Sue Anderson, RYT-200
For years I’ve said that I began my yoga practice to manage back pain, but I’ve come to realize that wasn’t the entire answer. From my first days on the mat, I was there out of curiosity. This still holds true. Yoga offers us an ever-changing mind body exercise that can encompass every aspect of our beings, giving us a place to grow stronger mentally, physically, and emotionally. Every day, there’s something more to learn.
In 2016, I had the good fortune to complete the 200-hour yoga teacher training program at Empower Yoga in Appleton, Wisconsin, and have been teaching ever since. While I will always appreciate a fast, sweaty flow, recently I’ve been focusing on a gentler approach to yoga, making it accessible to a broader spectrum of our population. Here at 2 Rivers, I have the opportunity to lead a bit of both styles.
Outside of the studio, I have a bike-mad husband of many years, a wonderful teenage daughter, and a crew of cats & chickens fiercely guarded by our little Havanese dog, Suki.
Hope to meet you on the mat!
Tuesdays @ 5:30pm - 60 mins - Mixed Level Class - Reinforce the basics and push a little further!
Fridays @ 8:00am - 60-75 min - Beginner Level Class - A class for everybody! Learn the basics through slower poses and longer breathing!
ALL CLASSES ARE HELD AT OUR WATERTOWN LOCATION
Yoga punch cards are available in-store and online - 10 punches per card, $80 - 1 punch per class
WHAT IS VINYASA YOGA?
The word "Vinyasa" is derived from the Sanskrit term nyasa, which means “to place,” and the prefix vi, “in a special way”—as in the arrangement of notes in a raga, the steps along a path to the top of a mountain, or the linking of one asana to the next. In the yoga world the most common understanding of vinyasa is as a flowing sequence of specific asanas coordinated with the movements of the breath. Vinyasa means a gradual progression or a step-by-step approach that systematically and appropriately takes a student from one point and safely lands them at the next point. It is sometimes described as the “breathing system,” or the union of breath and movement that make up the steps.
WHAT DO I BRING?
All you really need to begin practicing yoga is your body, your mind, and a bit of curiosity. No special footgear is required because you will be barefoot. We will have mats, blocks and straps available for you. As your practice develops you might want to buy your own yoga mat. You may want to bring a hand towel and water, though we suggest you drink water before and after, and not during practice.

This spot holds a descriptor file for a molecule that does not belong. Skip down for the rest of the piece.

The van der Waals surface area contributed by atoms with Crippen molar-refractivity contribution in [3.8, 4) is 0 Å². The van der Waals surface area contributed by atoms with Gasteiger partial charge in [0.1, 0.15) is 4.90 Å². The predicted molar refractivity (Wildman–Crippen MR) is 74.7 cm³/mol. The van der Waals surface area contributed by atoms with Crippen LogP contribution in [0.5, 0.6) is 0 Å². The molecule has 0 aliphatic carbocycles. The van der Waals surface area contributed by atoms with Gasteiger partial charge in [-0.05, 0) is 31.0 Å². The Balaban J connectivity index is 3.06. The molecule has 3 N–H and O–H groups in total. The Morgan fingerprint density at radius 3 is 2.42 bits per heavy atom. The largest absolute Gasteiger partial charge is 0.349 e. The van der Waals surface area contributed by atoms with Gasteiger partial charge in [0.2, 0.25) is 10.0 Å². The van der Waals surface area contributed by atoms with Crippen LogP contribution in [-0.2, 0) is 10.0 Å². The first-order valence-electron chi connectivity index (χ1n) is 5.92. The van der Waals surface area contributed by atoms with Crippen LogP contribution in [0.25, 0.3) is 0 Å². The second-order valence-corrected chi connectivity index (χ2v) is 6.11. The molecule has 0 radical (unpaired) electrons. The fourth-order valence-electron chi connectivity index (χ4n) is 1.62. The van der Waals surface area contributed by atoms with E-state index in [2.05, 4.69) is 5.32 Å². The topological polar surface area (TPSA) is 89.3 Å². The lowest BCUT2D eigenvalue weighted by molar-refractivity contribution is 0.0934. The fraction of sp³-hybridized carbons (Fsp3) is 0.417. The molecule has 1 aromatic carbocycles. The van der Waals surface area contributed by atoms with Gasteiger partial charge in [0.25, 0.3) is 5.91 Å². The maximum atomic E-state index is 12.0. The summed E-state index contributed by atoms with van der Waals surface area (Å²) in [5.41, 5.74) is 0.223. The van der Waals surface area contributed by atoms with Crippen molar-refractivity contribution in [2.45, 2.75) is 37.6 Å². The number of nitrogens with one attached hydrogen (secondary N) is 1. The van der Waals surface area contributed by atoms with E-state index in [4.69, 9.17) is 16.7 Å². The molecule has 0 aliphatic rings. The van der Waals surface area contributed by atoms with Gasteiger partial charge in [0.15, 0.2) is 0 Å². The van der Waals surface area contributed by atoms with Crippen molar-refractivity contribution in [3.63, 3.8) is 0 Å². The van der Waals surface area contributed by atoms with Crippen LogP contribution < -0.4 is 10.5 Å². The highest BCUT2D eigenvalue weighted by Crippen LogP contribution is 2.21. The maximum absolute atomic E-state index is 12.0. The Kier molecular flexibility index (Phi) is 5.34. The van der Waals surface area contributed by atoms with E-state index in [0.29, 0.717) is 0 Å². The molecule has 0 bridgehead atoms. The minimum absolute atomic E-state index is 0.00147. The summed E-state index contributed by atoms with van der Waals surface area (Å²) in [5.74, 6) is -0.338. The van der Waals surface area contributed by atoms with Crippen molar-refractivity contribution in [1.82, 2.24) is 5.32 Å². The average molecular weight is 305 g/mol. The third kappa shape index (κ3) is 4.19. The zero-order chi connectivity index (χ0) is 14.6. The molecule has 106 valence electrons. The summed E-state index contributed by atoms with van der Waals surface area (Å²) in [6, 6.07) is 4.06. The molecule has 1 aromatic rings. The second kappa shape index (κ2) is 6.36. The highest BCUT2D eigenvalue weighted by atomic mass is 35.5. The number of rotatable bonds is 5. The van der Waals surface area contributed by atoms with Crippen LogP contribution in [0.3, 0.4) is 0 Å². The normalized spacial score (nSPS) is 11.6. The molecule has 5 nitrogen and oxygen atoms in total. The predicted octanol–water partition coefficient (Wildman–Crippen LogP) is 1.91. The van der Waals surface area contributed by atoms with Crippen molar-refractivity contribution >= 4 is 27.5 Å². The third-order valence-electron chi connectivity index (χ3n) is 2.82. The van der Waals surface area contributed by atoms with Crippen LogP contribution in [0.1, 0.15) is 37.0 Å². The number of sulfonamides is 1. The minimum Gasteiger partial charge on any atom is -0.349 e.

WHAT DO I WEAR?
We suggest comfortable, stretchy clothing that is not too loose or it will get in your way, and make it difficult for the instructor to check your alignment. Most women wear a tank or tee with leggings and men wear a tee with shorts. In the cooler months, the room is heated to a comfortable 75 degrees. We also ask you refrain from wearing scented lotions and perfumes in respect for those who have sensitivities to fragrances.
I'M NOT FLEXIBLE --CAN I DO YOGA?
Yes you are the perfect candidate for yoga. Many people think that they need to be flexible to begin yoga, but that's a little like thinking that you need to be able to play tennis in order to take tennis lessons. Come as you are and you will find that yoga practice will help you become more flexible. This newfound agility will be balanced by strength, coordination, and enhanced cardiovascular health, as well as a sense of physical confidence and overall well-being.
HOW IS YOGA DIFFERENT FROM STRETCHING AND OTHER KINDS OF FITNESS?
Unlike stretching or fitness, yoga is more than just physical postures. Patanjali’s eight-fold path illustrates how the physical practice is just one aspect of yoga. Even within the physical practice, yoga is unique because we connect the movement of the body and the fluctuations of the mind to the rhythm of our breath. Connecting the mind, body, and breath helps us to direct our attention inward. Through this process of inward attention, we learn to recognize our habitual thought patterns without labeling them, judging them, or trying to change them. We become more aware of our experiences from moment to moment. The awareness that we cultivate is what makes yoga a practice, rather than a task or a goal to be completed. Your body will most likely become much more flexible by doing yoga, and so will your mind.